VATICAN CITY, FEB. 8, 2005 (Zenit.org).- Even if the Pope were unable to speak, he could continue to guide the Catholic Church, says the retired prefect of the Apostolic Signature, the Church’s supreme court.
In regard to “the exercise of power, of the ministry, which is an exercise of jurisdiction, … it is not necessary to be able to speak,” Cardinal Mario Francesco Pompedda said in statements published today in the Turin newspaper La Stampa.
“It is sufficient that [the Pope] expresses his will and that he does so in a clear manner. He can express his will perfectly in writing, or he can also express it in obvious and significant gestures,” added the cardinal.
“The power of government is based on an act of will; there is no formula that must be pronounced in the exercise of jurisdiction, as occurs in the sacraments,” he noted.
“No one would ever be able to cast doubt on a decision of the Pope which, even if it is not manifested with speech, is expressed in writing, or with gestures, with expressions that express clearly his will,” Cardinal Pompedda, 75, continued.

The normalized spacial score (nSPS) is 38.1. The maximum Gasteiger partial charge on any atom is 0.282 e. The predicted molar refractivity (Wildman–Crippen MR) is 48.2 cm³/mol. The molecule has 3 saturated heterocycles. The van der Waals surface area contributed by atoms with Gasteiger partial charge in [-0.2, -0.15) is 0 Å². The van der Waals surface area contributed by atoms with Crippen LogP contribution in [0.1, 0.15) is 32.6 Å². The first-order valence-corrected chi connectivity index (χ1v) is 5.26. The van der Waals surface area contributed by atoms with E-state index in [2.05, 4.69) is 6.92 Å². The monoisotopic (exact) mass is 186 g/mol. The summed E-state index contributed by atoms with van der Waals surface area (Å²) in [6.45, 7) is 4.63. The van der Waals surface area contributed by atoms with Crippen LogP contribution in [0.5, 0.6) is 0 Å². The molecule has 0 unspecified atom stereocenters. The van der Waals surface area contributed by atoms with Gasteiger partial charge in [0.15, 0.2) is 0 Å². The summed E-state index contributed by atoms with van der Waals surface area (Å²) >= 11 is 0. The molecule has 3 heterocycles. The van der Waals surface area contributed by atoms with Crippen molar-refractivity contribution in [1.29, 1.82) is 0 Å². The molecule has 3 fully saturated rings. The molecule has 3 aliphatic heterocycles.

The cardinal outlined how a pope might proffer his resignation. He said such a declaration “must be public” and added: “He could do so before two witnesses, before the College of Cardinals, before a synod, or by appearing at the window of his apartment, saying publicly, ‘I resign.’ There are no codified formulas.”
The Code of Canon Law does not include dispositions in case of a pope’s “incapacity due to illness,” the cardinal noted.
Cardinal Pompedda reminded his listeners that the apostolic constitution “Universi Dominici Gregis,” which regulates matters concerning a pope’s eventual death, includes the expression “the Roman See, when for any reason it becomes vacant.”
“By analogy, one could apply to a pope the norms that the Code provides for a vacant episcopal see,” said the cardinal. “Also foreseen is the case of impediment. That is, when the bishop is no longer able to communicate with his own community, because of exile [or] prison.
"It is true that the canonical doctrine states that the see would be vacant in the case of heresy. … But in regard to all else, I think what is applicable is what judgment regulates human acts. And the act of will, namely a resignation or capacity to govern or not govern, is a human act.”
He added: “There is no human act when on the part of the intellect there is a lack of awareness or knowledge of what one is doing, or when on the part of the will there is no freedom.”